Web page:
The hotel association CEO said his organization will continue to encourage a statutory remedy to the joint-employer standard through its support for H.R. 3441, the Save Local Business Act. Rogers declared, “This would codify the historical joint-employer standard and prevent future administrations from changing the rules in the middle of the game without congressional approval. America’s hotel owners call on the Senate to introduce and pass a companion bill that would limit the type of bureaucratic overreach that created this mess in the first place.”
Response may also come from the upcoming mid-term elections for 2018 as Chairman Ring’s 60-day comment period for the Notice of Proposed Rulemaking on overhauling the NLRB “joint employer” standard will put the decision right between election results and the new terms.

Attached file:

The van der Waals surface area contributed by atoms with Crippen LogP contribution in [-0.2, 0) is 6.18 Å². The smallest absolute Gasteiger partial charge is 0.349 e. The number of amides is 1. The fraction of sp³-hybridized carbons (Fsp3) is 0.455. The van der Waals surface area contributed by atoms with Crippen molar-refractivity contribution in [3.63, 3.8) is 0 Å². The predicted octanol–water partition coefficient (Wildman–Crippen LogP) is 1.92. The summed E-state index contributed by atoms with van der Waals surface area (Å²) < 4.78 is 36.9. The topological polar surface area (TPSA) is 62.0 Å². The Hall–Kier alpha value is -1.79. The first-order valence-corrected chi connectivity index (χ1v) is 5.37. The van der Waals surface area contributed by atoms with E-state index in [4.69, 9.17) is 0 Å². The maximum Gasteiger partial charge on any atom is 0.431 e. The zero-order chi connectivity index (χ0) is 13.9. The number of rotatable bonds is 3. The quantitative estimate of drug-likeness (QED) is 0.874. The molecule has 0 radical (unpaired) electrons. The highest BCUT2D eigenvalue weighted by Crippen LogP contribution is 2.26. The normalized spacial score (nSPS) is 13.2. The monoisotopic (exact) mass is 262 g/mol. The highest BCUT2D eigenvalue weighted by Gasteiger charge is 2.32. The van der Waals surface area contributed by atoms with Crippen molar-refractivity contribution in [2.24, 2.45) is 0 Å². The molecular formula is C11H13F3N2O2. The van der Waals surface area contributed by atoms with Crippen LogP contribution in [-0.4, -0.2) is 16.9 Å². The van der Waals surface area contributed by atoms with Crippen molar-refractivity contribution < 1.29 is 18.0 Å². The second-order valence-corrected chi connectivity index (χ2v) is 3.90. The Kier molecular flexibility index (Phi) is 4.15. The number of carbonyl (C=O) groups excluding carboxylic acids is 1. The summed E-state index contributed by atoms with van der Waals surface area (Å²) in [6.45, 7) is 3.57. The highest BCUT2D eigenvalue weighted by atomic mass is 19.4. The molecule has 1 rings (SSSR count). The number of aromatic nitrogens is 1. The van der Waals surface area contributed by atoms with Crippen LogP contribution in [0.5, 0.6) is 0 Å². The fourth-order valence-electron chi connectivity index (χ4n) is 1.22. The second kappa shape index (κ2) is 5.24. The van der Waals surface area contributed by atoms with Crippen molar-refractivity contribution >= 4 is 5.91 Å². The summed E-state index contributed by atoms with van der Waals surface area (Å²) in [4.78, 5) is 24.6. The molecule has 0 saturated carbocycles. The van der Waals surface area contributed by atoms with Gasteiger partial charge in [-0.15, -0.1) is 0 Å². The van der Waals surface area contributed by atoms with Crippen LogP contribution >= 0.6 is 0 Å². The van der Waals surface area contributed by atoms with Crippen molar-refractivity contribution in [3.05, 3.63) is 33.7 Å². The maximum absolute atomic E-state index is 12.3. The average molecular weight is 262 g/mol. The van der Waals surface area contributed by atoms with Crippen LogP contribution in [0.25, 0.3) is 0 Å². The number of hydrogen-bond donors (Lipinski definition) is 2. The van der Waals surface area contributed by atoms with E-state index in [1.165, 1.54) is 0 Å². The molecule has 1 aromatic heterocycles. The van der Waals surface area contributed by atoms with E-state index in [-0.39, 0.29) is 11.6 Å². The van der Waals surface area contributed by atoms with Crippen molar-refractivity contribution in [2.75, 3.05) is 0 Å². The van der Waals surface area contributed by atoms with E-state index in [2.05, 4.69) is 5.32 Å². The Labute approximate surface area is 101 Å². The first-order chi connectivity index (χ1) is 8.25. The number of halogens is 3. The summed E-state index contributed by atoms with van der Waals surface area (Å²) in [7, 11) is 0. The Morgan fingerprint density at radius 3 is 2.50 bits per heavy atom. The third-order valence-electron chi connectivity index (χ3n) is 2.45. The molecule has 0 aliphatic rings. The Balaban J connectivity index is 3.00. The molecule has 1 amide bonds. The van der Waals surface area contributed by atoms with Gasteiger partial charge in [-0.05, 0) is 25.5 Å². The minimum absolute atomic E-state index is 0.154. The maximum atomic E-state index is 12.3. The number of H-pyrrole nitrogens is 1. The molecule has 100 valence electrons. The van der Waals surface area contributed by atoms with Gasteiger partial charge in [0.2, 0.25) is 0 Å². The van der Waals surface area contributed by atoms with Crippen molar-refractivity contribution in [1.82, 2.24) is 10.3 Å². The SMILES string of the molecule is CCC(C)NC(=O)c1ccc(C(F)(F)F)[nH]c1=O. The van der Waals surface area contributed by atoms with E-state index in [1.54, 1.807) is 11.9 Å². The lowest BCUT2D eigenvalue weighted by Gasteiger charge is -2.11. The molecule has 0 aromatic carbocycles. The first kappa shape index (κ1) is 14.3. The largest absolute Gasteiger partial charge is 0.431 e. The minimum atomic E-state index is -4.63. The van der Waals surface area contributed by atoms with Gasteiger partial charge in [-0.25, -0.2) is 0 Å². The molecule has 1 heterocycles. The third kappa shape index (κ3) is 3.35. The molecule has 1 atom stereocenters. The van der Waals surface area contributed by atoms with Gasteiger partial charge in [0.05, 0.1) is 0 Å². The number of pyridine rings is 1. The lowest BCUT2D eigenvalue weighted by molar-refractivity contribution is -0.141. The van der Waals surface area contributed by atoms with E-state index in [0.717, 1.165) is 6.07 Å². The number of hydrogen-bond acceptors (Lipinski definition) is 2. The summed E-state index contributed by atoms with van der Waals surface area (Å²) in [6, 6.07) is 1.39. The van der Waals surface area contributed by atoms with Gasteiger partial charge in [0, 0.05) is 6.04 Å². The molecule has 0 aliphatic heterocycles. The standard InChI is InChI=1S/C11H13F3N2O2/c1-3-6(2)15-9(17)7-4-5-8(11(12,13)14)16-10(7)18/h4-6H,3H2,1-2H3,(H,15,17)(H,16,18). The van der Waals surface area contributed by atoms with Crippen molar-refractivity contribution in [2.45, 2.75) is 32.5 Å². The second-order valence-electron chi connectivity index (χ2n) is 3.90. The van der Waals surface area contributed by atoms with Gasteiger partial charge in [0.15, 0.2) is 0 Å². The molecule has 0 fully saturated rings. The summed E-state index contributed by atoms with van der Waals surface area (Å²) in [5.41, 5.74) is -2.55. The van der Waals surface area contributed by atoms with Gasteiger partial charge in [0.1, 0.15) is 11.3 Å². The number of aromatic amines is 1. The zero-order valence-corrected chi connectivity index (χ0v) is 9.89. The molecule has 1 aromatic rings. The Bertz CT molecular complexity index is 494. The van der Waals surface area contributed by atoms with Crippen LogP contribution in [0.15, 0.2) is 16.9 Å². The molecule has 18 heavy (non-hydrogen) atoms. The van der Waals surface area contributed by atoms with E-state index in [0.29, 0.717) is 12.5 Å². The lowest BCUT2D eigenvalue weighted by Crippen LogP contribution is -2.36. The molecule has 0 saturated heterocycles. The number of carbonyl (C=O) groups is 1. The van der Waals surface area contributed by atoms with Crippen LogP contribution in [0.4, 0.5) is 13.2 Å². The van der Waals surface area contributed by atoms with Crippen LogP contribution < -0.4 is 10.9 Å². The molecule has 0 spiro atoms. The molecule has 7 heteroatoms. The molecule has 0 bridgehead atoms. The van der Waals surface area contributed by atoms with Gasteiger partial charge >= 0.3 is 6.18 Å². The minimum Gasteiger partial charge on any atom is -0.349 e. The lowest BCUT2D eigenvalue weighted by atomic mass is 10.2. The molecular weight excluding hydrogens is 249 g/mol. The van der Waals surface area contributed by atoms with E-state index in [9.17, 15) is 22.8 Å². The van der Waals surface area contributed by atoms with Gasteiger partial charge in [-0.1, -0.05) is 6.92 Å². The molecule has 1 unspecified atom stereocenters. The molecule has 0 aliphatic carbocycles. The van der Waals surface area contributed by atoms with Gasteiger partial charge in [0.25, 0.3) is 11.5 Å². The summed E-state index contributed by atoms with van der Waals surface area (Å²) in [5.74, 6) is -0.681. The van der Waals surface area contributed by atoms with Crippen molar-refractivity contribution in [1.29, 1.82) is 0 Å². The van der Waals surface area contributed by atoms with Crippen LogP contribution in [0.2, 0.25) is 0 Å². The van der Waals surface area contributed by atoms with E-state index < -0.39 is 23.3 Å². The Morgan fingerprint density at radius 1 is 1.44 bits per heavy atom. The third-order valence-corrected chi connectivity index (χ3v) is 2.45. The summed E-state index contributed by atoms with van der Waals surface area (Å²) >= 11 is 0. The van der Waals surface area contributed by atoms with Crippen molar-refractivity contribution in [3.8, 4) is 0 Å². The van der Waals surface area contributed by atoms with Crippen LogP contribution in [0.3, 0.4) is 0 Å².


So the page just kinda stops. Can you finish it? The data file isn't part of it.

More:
The response from shareholders on this latest NLRB development have been tepid. Looking at McDonald’s Corporation (NYSE:MCD) Investor Relations profile today, McDonald's stock is down, having dropped below its 50-day moving average amid concerns from investment bank Stifel that McDonald’s store remodels will continue to weigh on U.S. sales through early 2019, according to TheStreet.com.
Last Friday, more bad press hit the world’s biggest hamburger chain. CNBC reported that two advocacy groups, The Fight for $15 and TIME’S UP Legal Defense Fund, have teamed up to help fast food workers organize against alleged sexual abuse that they say is “rampant.” McDonald’s employees in 10 cities are planning to strike this week to draw attention to the problem.